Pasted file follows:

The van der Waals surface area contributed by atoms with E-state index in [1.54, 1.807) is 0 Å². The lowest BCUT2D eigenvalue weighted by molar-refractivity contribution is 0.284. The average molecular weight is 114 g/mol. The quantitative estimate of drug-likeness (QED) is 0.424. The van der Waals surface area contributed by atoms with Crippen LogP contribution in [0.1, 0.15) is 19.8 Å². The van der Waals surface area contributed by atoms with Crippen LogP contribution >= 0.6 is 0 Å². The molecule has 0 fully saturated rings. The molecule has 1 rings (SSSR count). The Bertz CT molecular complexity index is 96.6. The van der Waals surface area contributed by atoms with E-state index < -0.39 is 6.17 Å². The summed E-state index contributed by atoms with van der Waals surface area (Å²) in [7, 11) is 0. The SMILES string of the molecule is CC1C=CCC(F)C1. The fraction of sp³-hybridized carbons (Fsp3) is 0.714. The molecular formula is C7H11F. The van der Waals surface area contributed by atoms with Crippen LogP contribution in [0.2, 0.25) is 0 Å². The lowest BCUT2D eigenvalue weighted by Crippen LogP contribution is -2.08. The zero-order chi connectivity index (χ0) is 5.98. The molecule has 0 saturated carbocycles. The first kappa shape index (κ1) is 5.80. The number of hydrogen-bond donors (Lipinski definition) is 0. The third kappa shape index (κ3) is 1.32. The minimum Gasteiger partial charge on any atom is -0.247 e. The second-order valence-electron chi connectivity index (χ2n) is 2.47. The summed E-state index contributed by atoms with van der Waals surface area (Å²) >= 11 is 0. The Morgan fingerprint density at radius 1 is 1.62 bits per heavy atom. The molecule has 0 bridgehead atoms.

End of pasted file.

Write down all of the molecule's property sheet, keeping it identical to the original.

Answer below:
The van der Waals surface area contributed by atoms with E-state index in [1.54, 1.807) is 0 Å². The lowest BCUT2D eigenvalue weighted by molar-refractivity contribution is 0.284. The average molecular weight is 114 g/mol. The quantitative estimate of drug-likeness (QED) is 0.424. The van der Waals surface area contributed by atoms with Crippen LogP contribution in [0.1, 0.15) is 19.8 Å². The van der Waals surface area contributed by atoms with Crippen LogP contribution >= 0.6 is 0 Å². The molecule has 0 fully saturated rings. The molecule has 1 rings (SSSR count). The Bertz CT molecular complexity index is 96.6. The van der Waals surface area contributed by atoms with E-state index < -0.39 is 6.17 Å². The summed E-state index contributed by atoms with van der Waals surface area (Å²) in [7, 11) is 0. The SMILES string of the molecule is CC1C=CCC(F)C1. The fraction of sp³-hybridized carbons (Fsp3) is 0.714. The molecular formula is C7H11F. The van der Waals surface area contributed by atoms with Crippen LogP contribution in [0.2, 0.25) is 0 Å². The lowest BCUT2D eigenvalue weighted by Crippen LogP contribution is -2.08. The zero-order chi connectivity index (χ0) is 5.98. The molecule has 0 saturated carbocycles. The first kappa shape index (κ1) is 5.80. The number of hydrogen-bond donors (Lipinski definition) is 0. The third kappa shape index (κ3) is 1.32. The minimum Gasteiger partial charge on any atom is -0.247 e. The second-order valence-electron chi connectivity index (χ2n) is 2.47. The summed E-state index contributed by atoms with van der Waals surface area (Å²) >= 11 is 0. The Morgan fingerprint density at radius 1 is 1.62 bits per heavy atom. The molecule has 0 bridgehead atoms.